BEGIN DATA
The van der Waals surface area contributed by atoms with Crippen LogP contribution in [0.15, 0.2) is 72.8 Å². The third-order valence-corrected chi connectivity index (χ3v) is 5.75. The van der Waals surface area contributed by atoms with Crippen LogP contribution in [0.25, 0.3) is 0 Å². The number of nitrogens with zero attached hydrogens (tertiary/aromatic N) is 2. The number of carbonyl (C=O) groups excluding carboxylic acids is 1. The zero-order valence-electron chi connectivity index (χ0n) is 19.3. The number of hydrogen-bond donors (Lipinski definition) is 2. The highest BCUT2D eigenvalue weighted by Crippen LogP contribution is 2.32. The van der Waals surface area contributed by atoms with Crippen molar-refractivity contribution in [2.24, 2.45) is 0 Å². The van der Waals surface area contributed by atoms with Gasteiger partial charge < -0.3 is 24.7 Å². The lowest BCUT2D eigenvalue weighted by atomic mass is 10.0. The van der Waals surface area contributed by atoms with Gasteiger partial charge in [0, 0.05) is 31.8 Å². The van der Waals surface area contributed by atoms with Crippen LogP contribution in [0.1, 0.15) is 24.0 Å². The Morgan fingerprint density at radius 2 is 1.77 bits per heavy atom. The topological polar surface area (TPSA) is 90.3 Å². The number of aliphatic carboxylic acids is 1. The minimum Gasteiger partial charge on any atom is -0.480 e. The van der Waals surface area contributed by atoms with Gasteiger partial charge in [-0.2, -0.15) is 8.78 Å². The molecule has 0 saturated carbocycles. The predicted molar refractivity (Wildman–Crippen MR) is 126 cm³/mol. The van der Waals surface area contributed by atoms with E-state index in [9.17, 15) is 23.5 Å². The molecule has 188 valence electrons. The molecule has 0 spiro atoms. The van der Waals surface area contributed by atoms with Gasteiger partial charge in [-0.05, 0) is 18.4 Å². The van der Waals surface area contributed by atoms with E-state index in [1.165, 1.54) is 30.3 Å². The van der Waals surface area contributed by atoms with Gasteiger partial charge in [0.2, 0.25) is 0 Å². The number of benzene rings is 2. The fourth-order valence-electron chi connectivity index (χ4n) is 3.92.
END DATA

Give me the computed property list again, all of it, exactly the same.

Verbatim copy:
The van der Waals surface area contributed by atoms with Crippen LogP contribution in [0.15, 0.2) is 72.8 Å². The third-order valence-corrected chi connectivity index (χ3v) is 5.75. The van der Waals surface area contributed by atoms with Crippen LogP contribution in [0.25, 0.3) is 0 Å². The number of nitrogens with zero attached hydrogens (tertiary/aromatic N) is 2. The number of carbonyl (C=O) groups excluding carboxylic acids is 1. The zero-order valence-electron chi connectivity index (χ0n) is 19.3. The number of hydrogen-bond donors (Lipinski definition) is 2. The highest BCUT2D eigenvalue weighted by Crippen LogP contribution is 2.32. The van der Waals surface area contributed by atoms with Crippen molar-refractivity contribution in [2.24, 2.45) is 0 Å². The van der Waals surface area contributed by atoms with Gasteiger partial charge < -0.3 is 24.7 Å². The lowest BCUT2D eigenvalue weighted by atomic mass is 10.0. The van der Waals surface area contributed by atoms with Gasteiger partial charge in [0, 0.05) is 31.8 Å². The van der Waals surface area contributed by atoms with Crippen LogP contribution in [0.1, 0.15) is 24.0 Å². The Morgan fingerprint density at radius 2 is 1.77 bits per heavy atom. The topological polar surface area (TPSA) is 90.3 Å². The number of aliphatic carboxylic acids is 1. The minimum Gasteiger partial charge on any atom is -0.480 e. The van der Waals surface area contributed by atoms with Gasteiger partial charge in [-0.2, -0.15) is 8.78 Å². The molecule has 0 saturated carbocycles. The predicted molar refractivity (Wildman–Crippen MR) is 126 cm³/mol. The van der Waals surface area contributed by atoms with E-state index in [9.17, 15) is 23.5 Å². The molecule has 188 valence electrons. The molecule has 0 spiro atoms. The van der Waals surface area contributed by atoms with Gasteiger partial charge in [-0.05, 0) is 18.4 Å². The van der Waals surface area contributed by atoms with E-state index in [1.165, 1.54) is 30.3 Å². The van der Waals surface area contributed by atoms with Gasteiger partial charge in [0.2, 0.25) is 0 Å². The number of benzene rings is 2. The fourth-order valence-electron chi connectivity index (χ4n) is 3.92.